Cavers in Cheshire have discovered a pristine 200-year-old mineshaft, undisturbed since it was abandoned by miners during the Napoleonic Wars, revealing an almost unique ‘time capsule’ of their underground life.
The cobalt mine at Alderley Edge was sealed by miners when the shaft was abandoned, on a date fairly certain thanks to a man who used candle soot to write his initials ‘WS’ and the date August 20, 1810 on it can become the rock face.
The resulting lack of oxygen in the two centuries since means the mine is in an exceptional state of preservation, according to the National Trust, which owns the land. While the items left behind are modest – clay whistles, a leather shoe, a small bowl – the context in which they were found is “really very unusual,” said Jamie Lund, an archaeologist with the trust.
“This mine was not disturbed by later mining, it was not broken up by children in the 1960s, it was not filled with bottles or other rubbish. It is literally a time capsule to provide a glimpse of the environment these miners encountered while mining cobalt.”
Blobs of clay stuck to the walls to hold the men’s candles still show their fingerprints, while one wall bears an imprint of corduroy where a miner leans against it. Wooden support braces and a windlass still wrapped in hemp rope are remarkably well preserved.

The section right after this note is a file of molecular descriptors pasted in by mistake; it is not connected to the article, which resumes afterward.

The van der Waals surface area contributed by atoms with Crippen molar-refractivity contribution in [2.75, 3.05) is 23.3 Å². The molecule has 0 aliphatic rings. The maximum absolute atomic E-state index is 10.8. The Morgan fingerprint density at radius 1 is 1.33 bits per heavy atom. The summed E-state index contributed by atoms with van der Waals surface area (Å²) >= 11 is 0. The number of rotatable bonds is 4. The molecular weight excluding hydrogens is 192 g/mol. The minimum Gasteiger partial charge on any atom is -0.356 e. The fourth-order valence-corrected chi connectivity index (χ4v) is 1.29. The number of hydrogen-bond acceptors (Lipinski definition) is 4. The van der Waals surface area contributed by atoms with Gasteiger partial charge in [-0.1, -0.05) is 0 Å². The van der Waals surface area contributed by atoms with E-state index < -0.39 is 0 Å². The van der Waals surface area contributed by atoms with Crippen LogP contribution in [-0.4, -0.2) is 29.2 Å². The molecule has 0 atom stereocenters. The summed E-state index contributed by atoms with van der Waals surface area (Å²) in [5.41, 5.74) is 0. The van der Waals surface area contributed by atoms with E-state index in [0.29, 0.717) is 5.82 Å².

Intriguingly, the small bowl was intentionally set on the ground and surrounded by a rock face, leading to an interpretation that superstitious miners might have placed it there to show their gratitude for a rich stitching of the material prized for adding colour became blue and white pottery.
An inscription on the wall of “WS” dates the mine to August 20, 1810. Photo: Ed Coghlan/Derbyshire Caving Club
However, Lund said he was “paid to always be skeptical when someone says an object might have ritual or auspicious connotations”.
He continued, “The explanation that appeals to me is a little more facetious,” suggesting it may have been bricked up by the miners to annoy one of them who always brought his breakfast down to the mine. However, no one will ever know. “At the end of the day, it’s a bowl. We’re sure of that,” said Lund.
Attempts to identify WS have also been unsuccessful so far after wage documents were lost in a fire.
Alderley Edge, a dramatic escarpment overlooking the Cheshire countryside, has been mined for copper, lead and cobalt since the Bronze Age. The mine in question, which extends 10 meters underground, was discovered in the fall of 2021 when a depression was discovered in the landscape, suggesting a collapsing manhole seal. Members of the Derbyshire Caving Club, who manage the underground spaces in the landscape on behalf of the Trust, were the first to explore and secure them before archaeologists invaded.
Unusual for a find so rare that it will not be studied much longer, Lund said. “We quickly agreed that the real importance of this site lies in the fact that it has this pristine nature of an environment that the miners might have abandoned yesterday,” he said. As a result, it will shortly be resealed with the artifacts inside, the oxygen allowed to leak out, “and the policy will be to stay out”.
Fortunately, however, a detailed 3D scan of the mine has been created, which can be navigated interactively. “That’s the benefit of living and working in the 21st century,” Lund said. “It feels like we timed this discovery really well.”